Hearing Loss. Taking high dose of magnesium orally appears to reduce the incidence of hearing loss, idiopathic type or that caused by noise. Although further studies are needed to confirm the preventive effect, some scientists believe it is wise for people who lost their hearing to supplement or increase their magnesium intake.

Neurological Disorders. Magnesium has been shown to have neuroprotection. Premature birth can cause neurological disorders such as deafness, blindness or neurosensory deficits. Meta-analyses have reported that antenatal (before birth) magnesium intake could improve motor function in children born prematurely. Similarly, magnesium sulfate seems to reduce the risk of cerebral palsy in babies born prematurely. The optimal dosage is yet to be determined.

Five randomized controlled trials prenatal magnesium sulfate (MgSO4) found a trend of reduced risk of cerebral palsy and mortality in preterm infants. Three meta-analyses using the data from the five randomized controlled trials, which included a total of 5235 prospectively evaluated fetuses, found that MgSO4 given to women at risk of premature birth significantly reduced the risk of cerebral palsy by 30% without increasing the risk of perinatal or infant death. The implication for clinical practice is that MgSO4 should be recommended to patients at high risk of delivery before 34 weeks’ gestation.

Anxiety. Most studies examined the effects of a combination of magnesium with vitamins B6 (pyridoxine) and D find the mineral help reduce or stop symptoms of anxiety and panic disorders. But one study reported no effect of magnesium on anxiety when taken alone, which makes some health professionals recommend the supplement to be taken along with vitamins D and B6.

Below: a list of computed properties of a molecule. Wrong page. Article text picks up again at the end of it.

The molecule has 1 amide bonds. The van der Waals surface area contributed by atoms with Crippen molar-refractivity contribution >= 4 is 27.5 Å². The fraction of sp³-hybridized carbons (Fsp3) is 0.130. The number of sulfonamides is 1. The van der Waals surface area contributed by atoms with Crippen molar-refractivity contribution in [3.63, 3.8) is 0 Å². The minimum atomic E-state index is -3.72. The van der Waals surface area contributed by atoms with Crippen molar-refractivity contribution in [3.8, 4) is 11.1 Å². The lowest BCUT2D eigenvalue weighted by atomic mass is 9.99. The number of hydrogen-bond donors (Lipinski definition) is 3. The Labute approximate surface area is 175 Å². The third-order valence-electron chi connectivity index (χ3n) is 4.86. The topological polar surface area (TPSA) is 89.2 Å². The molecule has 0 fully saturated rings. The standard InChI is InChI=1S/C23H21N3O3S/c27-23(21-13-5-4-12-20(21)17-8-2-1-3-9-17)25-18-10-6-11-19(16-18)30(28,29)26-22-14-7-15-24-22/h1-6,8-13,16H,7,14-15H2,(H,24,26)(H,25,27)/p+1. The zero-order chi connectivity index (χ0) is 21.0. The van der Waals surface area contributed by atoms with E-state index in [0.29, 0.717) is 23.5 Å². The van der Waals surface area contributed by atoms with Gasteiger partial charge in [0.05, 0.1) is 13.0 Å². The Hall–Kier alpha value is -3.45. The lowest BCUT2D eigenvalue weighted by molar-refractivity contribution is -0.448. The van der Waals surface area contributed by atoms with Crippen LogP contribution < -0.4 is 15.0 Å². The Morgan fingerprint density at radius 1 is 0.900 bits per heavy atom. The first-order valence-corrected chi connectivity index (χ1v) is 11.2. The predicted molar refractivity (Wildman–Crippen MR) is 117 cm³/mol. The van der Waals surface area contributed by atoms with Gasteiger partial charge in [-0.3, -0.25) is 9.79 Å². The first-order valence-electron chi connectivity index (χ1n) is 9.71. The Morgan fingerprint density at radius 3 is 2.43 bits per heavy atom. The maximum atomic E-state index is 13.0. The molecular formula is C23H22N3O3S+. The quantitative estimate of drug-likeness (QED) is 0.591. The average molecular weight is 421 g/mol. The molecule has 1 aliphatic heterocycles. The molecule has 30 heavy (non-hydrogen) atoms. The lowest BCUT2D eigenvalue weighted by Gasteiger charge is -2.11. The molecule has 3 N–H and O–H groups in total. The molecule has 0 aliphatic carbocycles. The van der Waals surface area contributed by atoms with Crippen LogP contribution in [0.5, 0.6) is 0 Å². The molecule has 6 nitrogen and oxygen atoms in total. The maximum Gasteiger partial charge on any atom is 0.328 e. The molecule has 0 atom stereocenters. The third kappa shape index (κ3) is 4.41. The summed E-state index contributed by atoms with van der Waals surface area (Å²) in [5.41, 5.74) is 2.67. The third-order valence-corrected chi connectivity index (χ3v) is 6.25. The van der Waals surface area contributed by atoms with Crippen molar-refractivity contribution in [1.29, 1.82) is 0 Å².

Avoid Overdosing Magnesium Supplements

Magnesium SupplementsAmerican authorities have established tolerable upper intake of magnesium in supplement form (see table below). While no serious overdose problems have never been reported, daily high dosage may cause a laxative effect in some people, according to some studies. In other studies, higher doses (up to 1200 mg per day) did not cause diarrhea in participants.

It is important to know that magnesium provided through food does not cause diarrhea or laxative effect. Ingestion of the oil also appears to be safe. In case of diarrhea, it is recommended to stop supplementation and resume it later, in smaller doses or in divided doses.

Although maximum daily intake unlikely to cause adverse health effects, recommended dietary allowances (RDAs) for magnesium supplements are as follow:

Age Male
Female
Pregnancy Lactation
Birth to 6 months 30 mg* 30 mg*
7–12 months 75 mg* 75 mg*
1–3 years 80 mg 80 mg
4–8 years 130 mg 130 mg
9–13 years 240 mg 240 mg
14–18 years 410 mg 360 mg 400 mg 360 mg
19–30 years 400 mg 310 mg 350 mg 310 mg
31–50 years 420 mg 320 mg 360 mg 320 mg
51+ years 420 mg 320 mg

Cons-indications: people with severe kidney disease must consult their physician before supplementing magnesium. Most reported cases of an excess of the supplement in the body is associated with kidney failure.

Interactions:

With Plants or Supplements:

Boron: boron supplements appear to decrease the excretion of magnesium in women.

Calcium: Calcium supplements can decrease the absorption of magnesium, but do not seem to have any effect on the levels in the blood. So far, no case of deficiency has been reported as a result of taking calcium supplements.

With Drugs

Antibiotics: Intake of magnesium supplements reduced the absorption of nitrofurantoin (an antibiotic) and antibiotics of the tetracycline family. Therefore it is better to take these antibiotics up to 2 hours apart.

Bisphosphonates (Alendronate and Etidronate): supplementing magnesium can impair the absorption of bisphosphonates, a class of drugs used to prevent the loss of bone mass in people with osteoporosis and similar diseases. Take the supplement up to 2 hours apart.

If you are treated with amiloride (a potassium-sparing diuretic), consult your doctor before taking magnesium supplement: this combination can cause too high levels in the blood.